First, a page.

One of the things we sometimes forget as parents is that our brain is hardwired for conflict. Spend some time with a 2-year old and you will see the way he is willing to stand up for his rights. “No” seems to be his word of choice as he separates from mom and learns that he is an independent person.
It seems we spend the next several years trying to teach our children obedience and listening to mom and dad only to have that “no” rear it’s ugly head again, sometimes with vengeance, as our tweens and teens desire to break away. As parents, we need to wrap our brain around the fact that their “no” is a good thing.
Yes, you heard me right. “No” can be a good thing.
Pause. Take a deep breath. And let that sink in.
We want to allow our kids to say “no” to us as they become older — as long as they can do so respectfully. This is their way of self-protection. It is how they figure out who they are and gain emotional awareness. It is through conflict resolved well that our teens learn skills that will help them navigate adulthood with maturity and deeper connection with those around them. They will learn that others are not necessarily all good (when I can get my way) or all bad (that person controls my every move).
Let me explain.
More than a decade ago my husband and I were struggling with one of our teens. Conflict was a daily interaction–sometimes with several occurrences during the same day. I felt totally inept and didn’t have the skills to navigate it. I was at a loss. I wanted to love this child but couldn’t seem to find the right balance of control versus letting her have her way. It felt that whatever decision I made one of us was going to lose and most likely it would be her with the outcome of her choice. Sometimes I would set a boundary, she would cross it, and I would get tired of implementing it over and over again. Talk about feeling overwhelmed.
Then my husband Dave and I took a dramatic step. We decided to go to counseling together and were determined to find the counselor with the best reputation for handling conflict with teens in our city. We needed someone to help us parent this particular child. We were exhausted and at the end of our rope.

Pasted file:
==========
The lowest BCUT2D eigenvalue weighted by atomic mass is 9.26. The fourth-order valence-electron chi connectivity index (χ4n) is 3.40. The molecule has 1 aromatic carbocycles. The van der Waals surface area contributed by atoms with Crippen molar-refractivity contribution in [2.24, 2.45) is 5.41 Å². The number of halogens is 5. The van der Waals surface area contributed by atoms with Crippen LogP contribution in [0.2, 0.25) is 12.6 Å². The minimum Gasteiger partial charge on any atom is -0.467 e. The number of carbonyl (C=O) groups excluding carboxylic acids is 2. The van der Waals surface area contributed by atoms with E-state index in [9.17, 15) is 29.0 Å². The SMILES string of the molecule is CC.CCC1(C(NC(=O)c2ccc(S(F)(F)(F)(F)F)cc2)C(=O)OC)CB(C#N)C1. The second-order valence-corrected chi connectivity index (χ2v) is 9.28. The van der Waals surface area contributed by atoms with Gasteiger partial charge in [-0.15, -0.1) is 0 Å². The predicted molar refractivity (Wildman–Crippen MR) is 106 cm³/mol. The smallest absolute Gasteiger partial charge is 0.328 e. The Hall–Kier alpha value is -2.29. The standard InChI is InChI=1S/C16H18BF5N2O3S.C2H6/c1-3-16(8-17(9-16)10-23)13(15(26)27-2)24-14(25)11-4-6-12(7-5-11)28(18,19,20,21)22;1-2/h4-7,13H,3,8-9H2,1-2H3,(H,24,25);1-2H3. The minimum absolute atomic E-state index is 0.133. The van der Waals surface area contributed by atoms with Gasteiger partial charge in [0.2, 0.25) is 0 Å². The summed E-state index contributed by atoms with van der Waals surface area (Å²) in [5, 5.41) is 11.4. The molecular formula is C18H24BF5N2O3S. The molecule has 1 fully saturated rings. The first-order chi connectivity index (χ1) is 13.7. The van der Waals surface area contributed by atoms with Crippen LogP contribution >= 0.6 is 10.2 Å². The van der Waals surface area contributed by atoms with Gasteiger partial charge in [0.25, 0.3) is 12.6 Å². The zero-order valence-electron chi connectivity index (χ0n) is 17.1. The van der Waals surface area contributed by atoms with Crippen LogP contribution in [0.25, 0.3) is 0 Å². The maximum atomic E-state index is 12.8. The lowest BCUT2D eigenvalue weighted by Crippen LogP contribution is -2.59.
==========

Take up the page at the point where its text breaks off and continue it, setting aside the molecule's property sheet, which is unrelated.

That’s where we started learning the skills to help us navigate conflict as a family. Dave and I would give the counselor scenarios from the week’s drama in our home and he would patiently walk us through how we could have handled the situation differently. It was eye opening and refreshing to have a different perspective. These were skills I had never been taught.
That’s where Dave and I learned that we needed to pause when we were in stressful situations of conflict. When our teen was having what seemed like a 2-year old meltdown, we learned to give her time to process the outcome of that “no”. Then we would re-engage with non-emotional conversation.
As Dave and I were learning the skills with a professional, Nina Roesner and I would talk regularly about ways to apply these skills in both of our homes. We both began researching the brain science behind conflict focusing on communication skills that would foster deeper connection in a way that would help us deal with our challenging person more effectively. The more we would talk, the more skills we developed.
We found that we had the perfect test lab for these skills in our own homes. We both had teenagers!
What was amazing was what happened with my own family. Trust was built in ways I had never experienced before. My kids started coming to me with their questions more often. My husband and I grew closer as we worked hard to strengthen our marriage to parent our children together. We both came to realize the importance of being on the same page.
I’ll admit that our one teen continued to be difficult, Even into her 20’s I continued to work on our relationship without much positive response. I prayed without ceasing and used the skills Nina and I had refined. But something was still missing.
One day as Nina and I were talking it was as if a light bulb went on! I decided to try this new idea with my daughter.
I implemented the technique the next time I was in communication with her. Almost immediately, I started to see the defensiveness dissipate. She began sharing more and more of her struggles with me. My heart soared last year when my husband told me what she had shared with him. “Dad, I want you to know that mom has become my best friend. I feel like I can tell her anything.”
Those words meant so much to me!
That’s what I want for you as a mom. I want you to feel those words even if you never hear them as your teens move into adulthood.
And it doesn’t come with closing our eyes to their defiance and letting them do things their way without boundaries.
It doesn’t come with control.
It comes with the skills that help us deflate defensiveness and garner respect so that we can influence their decisions.
Dare 28 in With All Due Respect is about resolving conflict in your home. And it starts with us as moms in teaching them the skills they need. Scripture talks about resolving conflict as well.
“Blessed are the peacemakers, for they shall be called sons (daughters) of God.”
Leave your gift there before the altar and go. First be reconciled to your brother, and then come and offer your gift.
Dare you to become the peacemaker in your home and learn to offer reconciliation in a way that your teens can hear. Join us for our all new Deflating Defensiveness Training Retreat near Cincinnati, Ohio May 30-June 4, 2018. It will give you the skills to navigate conflict in all your relationships as well as help you model them for your kids.
“Let go…and Let God”,
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